Bladder Cancer: A Ticking Timebomb

Some People May Be More Susceptible to Bladder Cancer Due to Their Profession

There are concerns that a small segment of the population may be more susceptible to bladder cancer due to their profession. According to recent reports, workers who are exposed to certain chemicals may be sitting on a "ticking timebomb".

Research into the cause of bladder cancer is still on-going but two of the main factors known to increase the risk of developing this disease are smoking and exposure to certain chemicals, such as those used in manufacturing dyes, plastics, petroleum and rubber as well as those present in gasworks, leather treating plants, the tyre making industry, the printing industry, chemical manufacturing and processing and distribution industries.

Bladder Cancer Can Take 25 Years or More to Develop After Exposure to Chemicals

It can take 25 years or more for bladder cancer to develop after exposure to the harmful chemicals. Therefore people who worked with chemicals such from the 1970′s onwards may only be starting to develop symptoms now.

This draws parallels with workers who inhaled fibres from insulation material used in the 1970s and contracted asbestosis that sometimes does not appear in victims for up to 40 years.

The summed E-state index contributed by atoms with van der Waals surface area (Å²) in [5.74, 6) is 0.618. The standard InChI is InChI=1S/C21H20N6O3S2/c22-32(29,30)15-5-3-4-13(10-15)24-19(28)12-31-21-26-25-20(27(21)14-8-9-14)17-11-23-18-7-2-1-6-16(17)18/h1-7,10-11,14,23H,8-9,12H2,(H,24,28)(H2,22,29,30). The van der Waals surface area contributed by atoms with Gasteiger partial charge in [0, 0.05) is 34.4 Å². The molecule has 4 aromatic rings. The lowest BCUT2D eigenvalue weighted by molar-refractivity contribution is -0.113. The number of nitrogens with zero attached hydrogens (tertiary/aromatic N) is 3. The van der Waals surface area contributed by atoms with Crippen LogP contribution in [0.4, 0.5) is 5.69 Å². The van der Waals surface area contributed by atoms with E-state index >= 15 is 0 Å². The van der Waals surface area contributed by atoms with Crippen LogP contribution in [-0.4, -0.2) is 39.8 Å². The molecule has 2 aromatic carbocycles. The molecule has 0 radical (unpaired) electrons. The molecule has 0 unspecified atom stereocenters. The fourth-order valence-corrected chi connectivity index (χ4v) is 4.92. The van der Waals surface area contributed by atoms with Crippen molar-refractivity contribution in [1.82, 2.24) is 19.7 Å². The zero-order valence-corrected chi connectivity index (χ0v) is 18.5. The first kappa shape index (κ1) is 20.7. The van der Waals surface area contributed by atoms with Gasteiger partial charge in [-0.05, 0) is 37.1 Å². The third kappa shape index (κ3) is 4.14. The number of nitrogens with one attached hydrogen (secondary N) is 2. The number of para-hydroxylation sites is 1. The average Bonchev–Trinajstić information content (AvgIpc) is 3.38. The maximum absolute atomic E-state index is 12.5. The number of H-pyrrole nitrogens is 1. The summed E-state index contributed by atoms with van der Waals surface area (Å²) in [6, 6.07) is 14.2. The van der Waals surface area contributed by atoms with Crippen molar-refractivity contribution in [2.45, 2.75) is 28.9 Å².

Early Detection of Bladder Cancer Has Helped Survival Rates

Survival rates have been improving due to the early detection of bladder cancer after certain industries have monitored employees. However, the numbers of people who suffer from this type of cancer are continuing to rise, particularly in heavily industrialised countries.

Where there is any potential risk of exposure, precautions should be taken in the form of breathing protection, extraction and ventilation systems, alternative safer chemicals to be used instead, health warnings, advice and monitoring of both the worker and the workplace to ensure that it is safe.

You May be Entitled To Claim Compensation if You Are Suffering From Bladder Cancer

If you or a family member are suffering from bladder cancer caused by exposure to chemicals, you may be able to claim damages against the person or company that exposed you. If you were exposed at work the Control of Substances Hazardous to Health Regulations 1988 (COSHH) will apply.

If you have been exposed to an irritant or a hazardous substance and suspect that this may have caused a personal injury or disease you should seek medical advice immediately. In the unfortunate event that a family member has died from bladder cancer where exposure to chemicals has occurred, it may still be possible to make a compensation claim posthumously. In any case, please get in touch with Hattons so that we can advise you on your options.

If you or a family member are suffering from bladder cancer caused by the exposure to chemicals then please contact our expert team of solicitors on 0800 298 9690 or visit our website www.hattonslaw.com

Categories: Occupational Diseases

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